Thanks, Natasha! I’m glad the idea of how an organized home feels… there are many ways to get there! Stay inspired and find the right path for you (ignoring the kooky bits 🙂 )

      Reply
  13. Sharon Lowenheim

    Kathy, what a brilliant analysis! I’m happy for any show that alerts the public to our profession. I’ve watched only the first episode. Unlike other shows that I’ve watched, I like that this program demonstrates that it takes many hours of hard work and that the organizer doesn’t do all the work while the clients go to a hotel for the weekend. I also like that Marie doesn’t make fun of them and their stuff like other shows did.

    Reply
    • clevergirlorg

      Thank you so much, Sharon! I’m so glad you stopped by to read this and share your feedback. I agree – I think my *favorite* part is that Marie is obviously very kind to the participants in the show.

      Reply
  14. Charlene Orsine

    Very Nice post Kathy! I think the biggest takeaway for me is your comment ” I’m all for anything the helps inspire people to think more critically about what they own and whether it helps them live the life they most want to live, or if it stands in their way.” Nothing Truer could be said.

    As I see so many friends start to comment on FB about how inspired she has made them to declutter their spaces, I couldn’t be happier to see people beginning this journey.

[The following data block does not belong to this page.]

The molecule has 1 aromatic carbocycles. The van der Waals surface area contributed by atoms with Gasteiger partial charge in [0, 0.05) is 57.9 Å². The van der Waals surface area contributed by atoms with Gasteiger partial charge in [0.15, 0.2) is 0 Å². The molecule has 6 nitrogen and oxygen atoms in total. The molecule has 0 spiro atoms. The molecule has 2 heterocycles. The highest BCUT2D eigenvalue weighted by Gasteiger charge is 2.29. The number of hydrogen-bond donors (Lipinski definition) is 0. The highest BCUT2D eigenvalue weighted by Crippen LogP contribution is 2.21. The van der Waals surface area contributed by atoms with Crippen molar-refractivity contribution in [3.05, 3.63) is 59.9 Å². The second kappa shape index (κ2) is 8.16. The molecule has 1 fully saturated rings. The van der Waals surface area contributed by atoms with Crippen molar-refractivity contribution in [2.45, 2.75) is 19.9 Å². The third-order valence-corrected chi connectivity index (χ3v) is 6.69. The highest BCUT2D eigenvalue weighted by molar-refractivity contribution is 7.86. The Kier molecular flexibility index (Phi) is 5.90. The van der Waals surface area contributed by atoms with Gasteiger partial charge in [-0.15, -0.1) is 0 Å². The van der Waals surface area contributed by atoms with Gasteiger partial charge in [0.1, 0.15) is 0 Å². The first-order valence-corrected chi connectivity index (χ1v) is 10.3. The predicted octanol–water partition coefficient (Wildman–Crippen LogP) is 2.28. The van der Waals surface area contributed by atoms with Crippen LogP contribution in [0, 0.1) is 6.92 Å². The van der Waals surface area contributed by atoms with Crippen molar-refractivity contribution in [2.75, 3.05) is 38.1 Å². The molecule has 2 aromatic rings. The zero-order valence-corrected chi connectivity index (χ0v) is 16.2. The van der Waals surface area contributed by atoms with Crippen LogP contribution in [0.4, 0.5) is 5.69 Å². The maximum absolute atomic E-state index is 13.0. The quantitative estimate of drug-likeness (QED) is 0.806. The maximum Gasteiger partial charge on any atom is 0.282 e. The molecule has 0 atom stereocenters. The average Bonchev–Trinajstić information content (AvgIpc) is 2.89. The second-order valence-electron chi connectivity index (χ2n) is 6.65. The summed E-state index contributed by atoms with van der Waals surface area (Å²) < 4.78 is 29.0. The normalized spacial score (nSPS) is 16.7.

Reply
  15. Soledad

    Dear Kathy, I read this piece per a link on the Boston Globe. As just a regular person who is always trying to make a weakness into a strength, live with less clutter and more organized- I absolutely loved how you distilled the most essential lessons and pointed to the potential complexity and hard work in getting organized. I especially appreciated the directive of being clear about the WHY to support the long, difficult journey (which indeed it has been for me) ahead. I must also mention that although I don’t share the same sentiment that Lisa conveyed, before reading her post i was struggling with feeling a bit estranged by some of your comments that did seem a bit cynical and even perhaps competitive with respect to Kondo. I only mention this because it did seem like such a departure from the much fuller, richer and illuminating points you were making in the rest of the piece. Please know that your post has really helped me think about persisting and in understanding more of the nature of the challenges I am facing. Thank you.